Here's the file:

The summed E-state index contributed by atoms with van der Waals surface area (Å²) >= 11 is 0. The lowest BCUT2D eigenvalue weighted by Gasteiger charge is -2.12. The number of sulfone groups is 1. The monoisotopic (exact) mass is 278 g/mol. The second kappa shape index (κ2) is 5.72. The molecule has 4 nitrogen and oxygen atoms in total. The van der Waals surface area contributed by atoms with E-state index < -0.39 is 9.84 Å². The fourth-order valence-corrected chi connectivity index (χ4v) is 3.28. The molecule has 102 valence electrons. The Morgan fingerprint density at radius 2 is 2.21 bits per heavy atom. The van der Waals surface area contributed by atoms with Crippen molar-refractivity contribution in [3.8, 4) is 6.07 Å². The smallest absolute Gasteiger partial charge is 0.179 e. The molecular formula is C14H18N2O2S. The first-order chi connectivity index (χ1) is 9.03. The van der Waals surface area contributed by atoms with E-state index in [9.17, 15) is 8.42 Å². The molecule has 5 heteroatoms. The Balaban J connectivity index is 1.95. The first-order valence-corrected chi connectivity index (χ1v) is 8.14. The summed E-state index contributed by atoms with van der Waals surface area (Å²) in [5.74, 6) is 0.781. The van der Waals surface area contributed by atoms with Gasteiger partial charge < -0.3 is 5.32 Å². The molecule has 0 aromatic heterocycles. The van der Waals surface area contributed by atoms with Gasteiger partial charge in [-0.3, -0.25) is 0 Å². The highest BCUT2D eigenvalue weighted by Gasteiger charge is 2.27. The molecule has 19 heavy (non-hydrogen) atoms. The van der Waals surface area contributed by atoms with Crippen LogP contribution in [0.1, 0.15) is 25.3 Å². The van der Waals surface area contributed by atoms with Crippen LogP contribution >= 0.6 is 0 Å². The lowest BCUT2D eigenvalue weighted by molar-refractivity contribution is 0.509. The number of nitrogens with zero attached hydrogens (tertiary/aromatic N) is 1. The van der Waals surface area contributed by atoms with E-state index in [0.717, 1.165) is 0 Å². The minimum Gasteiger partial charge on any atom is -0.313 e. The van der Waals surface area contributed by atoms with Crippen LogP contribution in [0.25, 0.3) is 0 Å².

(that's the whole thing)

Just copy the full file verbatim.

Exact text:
The summed E-state index contributed by atoms with van der Waals surface area (Å²) >= 11 is 0. The lowest BCUT2D eigenvalue weighted by Gasteiger charge is -2.12. The number of sulfone groups is 1. The monoisotopic (exact) mass is 278 g/mol. The second kappa shape index (κ2) is 5.72. The molecule has 4 nitrogen and oxygen atoms in total. The van der Waals surface area contributed by atoms with E-state index < -0.39 is 9.84 Å². The fourth-order valence-corrected chi connectivity index (χ4v) is 3.28. The molecule has 102 valence electrons. The Morgan fingerprint density at radius 2 is 2.21 bits per heavy atom. The van der Waals surface area contributed by atoms with Crippen molar-refractivity contribution in [3.8, 4) is 6.07 Å². The smallest absolute Gasteiger partial charge is 0.179 e. The molecular formula is C14H18N2O2S. The first-order chi connectivity index (χ1) is 9.03. The van der Waals surface area contributed by atoms with E-state index in [9.17, 15) is 8.42 Å². The molecule has 5 heteroatoms. The Balaban J connectivity index is 1.95. The first-order valence-corrected chi connectivity index (χ1v) is 8.14. The summed E-state index contributed by atoms with van der Waals surface area (Å²) in [5.74, 6) is 0.781. The van der Waals surface area contributed by atoms with Gasteiger partial charge < -0.3 is 5.32 Å². The molecule has 0 aromatic heterocycles. The van der Waals surface area contributed by atoms with Gasteiger partial charge in [-0.3, -0.25) is 0 Å². The highest BCUT2D eigenvalue weighted by Gasteiger charge is 2.27. The molecule has 19 heavy (non-hydrogen) atoms. The van der Waals surface area contributed by atoms with Crippen LogP contribution in [0.1, 0.15) is 25.3 Å². The van der Waals surface area contributed by atoms with Crippen LogP contribution >= 0.6 is 0 Å². The lowest BCUT2D eigenvalue weighted by molar-refractivity contribution is 0.509. The number of nitrogens with zero attached hydrogens (tertiary/aromatic N) is 1. The van der Waals surface area contributed by atoms with E-state index in [0.717, 1.165) is 0 Å². The minimum Gasteiger partial charge on any atom is -0.313 e. The van der Waals surface area contributed by atoms with Crippen LogP contribution in [0.25, 0.3) is 0 Å².